Northern Ireland Protocol: New Brexit deal ‘inching towards conclusion’


A new Brexit deal for Northern Ireland is not yet done but is “inching towards a conclusion”, Irish Prime Minister Leo Varadkar has said.

The taoiseach said a protocol agreement could come within days but negotiators still have a gap to close.

He urged politicians from the UK, Brussels and Northern Ireland to “go the extra mile”.

Rishi Sunak told the Sunday Times he was hopeful of a “positive outcome”, saying: “I want to get the job done.”

He said: “As someone who believes in Brexit, voted for Brexit, campaigned for Brexit, I want to demonstrate that Brexit works and it works for every part of the United Kingdom.”

The prime minister told the paper: “I’m the prime minister of the entire United Kingdom, Great Britain and Northern Ireland and I take that responsibility seriously. If you look at what it is that’s brought peace and stability to Northern Ireland over the past quarter-century, it’s the Belfast Good Friday agreement – and that agreement has been unbalanced by the protocol.”

The Northern Ireland Protocol was agreed under former Prime Minister Boris Johnson during Brexit talks and came into force in 2021.

It sees Northern Ireland continue to follow some EU laws to get round the need for checks at the UK’s border with the Republic of Ireland, and has been an ongoing source of tension.

The UK and the European Union have been negotiating on a way forward and appear to be on the brink of completing a new deal – for which the prime minister has been trying to win support among some critical Tory MPs and Northern Ireland’s Democratic Unionist Party.

Mr Varadkar told reporters: “There is the possibility of agreement in the next few days but by no means guaranteed… there’s still a gap to be closed.”

He said there was ongoing engagement between politicians and he urged them to “to go the extra mile”, stressing that the benefits to reaching an agreement are “huge”.

There had been plans for King Charles to meet the president of the European Commission in the UK on Saturday, the BBC understands.

The planned meeting between the King and Ursula von der Leyen, originally reported by Sky News, was not part of the negotiations between the UK and the EU and multiple sources said her visit was cancelled due to operational reasons, unconnected to the political talks.

It is not known when she will now come to the UK, but the fact a meeting was planned is significant as it appears to indicate a Brexit deal was about to be done – and publicly presented – while Ms von der Leyen was in the UK.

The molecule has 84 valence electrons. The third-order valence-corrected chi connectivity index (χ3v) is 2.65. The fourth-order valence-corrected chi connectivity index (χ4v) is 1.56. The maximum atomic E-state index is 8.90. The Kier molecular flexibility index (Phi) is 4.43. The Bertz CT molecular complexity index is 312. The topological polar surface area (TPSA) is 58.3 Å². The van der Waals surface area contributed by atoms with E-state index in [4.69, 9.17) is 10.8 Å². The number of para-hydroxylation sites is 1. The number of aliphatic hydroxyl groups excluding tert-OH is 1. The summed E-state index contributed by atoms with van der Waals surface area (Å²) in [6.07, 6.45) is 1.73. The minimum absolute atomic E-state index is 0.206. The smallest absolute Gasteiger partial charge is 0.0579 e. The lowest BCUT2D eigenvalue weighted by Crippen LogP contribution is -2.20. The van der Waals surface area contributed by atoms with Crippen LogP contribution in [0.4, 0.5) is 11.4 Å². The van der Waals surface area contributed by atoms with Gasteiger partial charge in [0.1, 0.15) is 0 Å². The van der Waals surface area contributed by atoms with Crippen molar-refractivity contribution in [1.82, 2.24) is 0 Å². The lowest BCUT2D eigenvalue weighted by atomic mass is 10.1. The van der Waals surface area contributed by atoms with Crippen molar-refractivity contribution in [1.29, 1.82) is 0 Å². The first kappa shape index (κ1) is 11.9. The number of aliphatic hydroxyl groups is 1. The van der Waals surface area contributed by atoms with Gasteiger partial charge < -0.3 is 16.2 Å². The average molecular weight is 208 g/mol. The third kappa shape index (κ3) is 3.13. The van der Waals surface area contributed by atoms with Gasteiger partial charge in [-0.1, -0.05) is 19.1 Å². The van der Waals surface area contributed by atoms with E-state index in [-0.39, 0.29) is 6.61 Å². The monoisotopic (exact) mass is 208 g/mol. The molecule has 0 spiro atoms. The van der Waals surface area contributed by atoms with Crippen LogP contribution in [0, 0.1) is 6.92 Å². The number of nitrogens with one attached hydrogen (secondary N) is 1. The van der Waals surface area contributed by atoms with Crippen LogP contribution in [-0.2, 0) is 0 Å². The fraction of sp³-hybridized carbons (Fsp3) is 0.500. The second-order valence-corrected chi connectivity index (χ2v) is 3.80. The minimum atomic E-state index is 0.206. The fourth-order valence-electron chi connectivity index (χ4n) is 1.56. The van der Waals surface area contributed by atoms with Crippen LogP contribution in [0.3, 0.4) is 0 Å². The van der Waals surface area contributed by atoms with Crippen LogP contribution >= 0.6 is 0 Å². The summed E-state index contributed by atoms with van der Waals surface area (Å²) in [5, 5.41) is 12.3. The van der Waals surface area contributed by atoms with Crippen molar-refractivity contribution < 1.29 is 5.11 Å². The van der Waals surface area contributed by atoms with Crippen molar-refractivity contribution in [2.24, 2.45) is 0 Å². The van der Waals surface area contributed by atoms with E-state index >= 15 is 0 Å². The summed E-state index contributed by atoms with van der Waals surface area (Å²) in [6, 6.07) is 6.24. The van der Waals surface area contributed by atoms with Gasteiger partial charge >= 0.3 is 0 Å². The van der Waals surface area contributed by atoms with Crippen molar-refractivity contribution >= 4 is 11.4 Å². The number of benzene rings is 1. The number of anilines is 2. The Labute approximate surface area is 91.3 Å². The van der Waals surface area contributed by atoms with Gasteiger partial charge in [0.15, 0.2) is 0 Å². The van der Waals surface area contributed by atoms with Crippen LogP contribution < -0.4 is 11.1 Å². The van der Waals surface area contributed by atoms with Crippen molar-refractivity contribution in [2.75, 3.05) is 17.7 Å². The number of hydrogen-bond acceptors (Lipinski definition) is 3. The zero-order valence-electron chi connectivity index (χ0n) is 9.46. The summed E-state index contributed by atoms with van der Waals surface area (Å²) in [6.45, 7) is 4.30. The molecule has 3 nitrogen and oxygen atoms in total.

Some had suggested a new deal on the Northern Ireland Protocol could be called the Windsor Agreement and include a moment in front of the cameras involving Prime Minister Rishi Sunak and Ms von der Leyen.

The scheduled meeting was criticised by Mr Sunak’s critics, with Jacob Rees-Mogg – a senior member of the Tory Eurosceptic European Research Group – saying: “If there were a plan to bring the King in before there is domestic political agreement, it would border on constitutional impropriety.”

Both the UK and the EU have to make the choreography of an announcement work at a mutually convenient time and place.

Mr Sunak and Ms von der Leyen spoke by telephone on Friday and Downing Street said the prime minister had made “good progress”.

A source said afterwards that it had been “positive” and negotiations would continue, with the leaders agreeing “to discuss this further in coming days.”

Foreign Secretary James Cleverly has pulled out of a long-planned trip to the Middle East at the beginning of next week – raising expectations that a formal announcement from the UK and Brussels could be days away.

But there have been repeated delays over the past week or so, as wrangling went on between No 10, the Democratic Unionist Party and Conservative backbenchers.

Mr Cleverly said talks with the EU had been “tough and complicated” but were entered into “with good faith”, telling GB News: “We will resolve this when we have addressed all the issues that we are seeking to resolve, rather than [working to] some arbitrary deadline.”

The DUP is currently blocking the formation of devolved government in Northern Ireland over its concerns about the deal.

Earlier, a source from the DUP told the BBC they had not been involved in any talks with the prime minister on Friday and had no meetings scheduled over the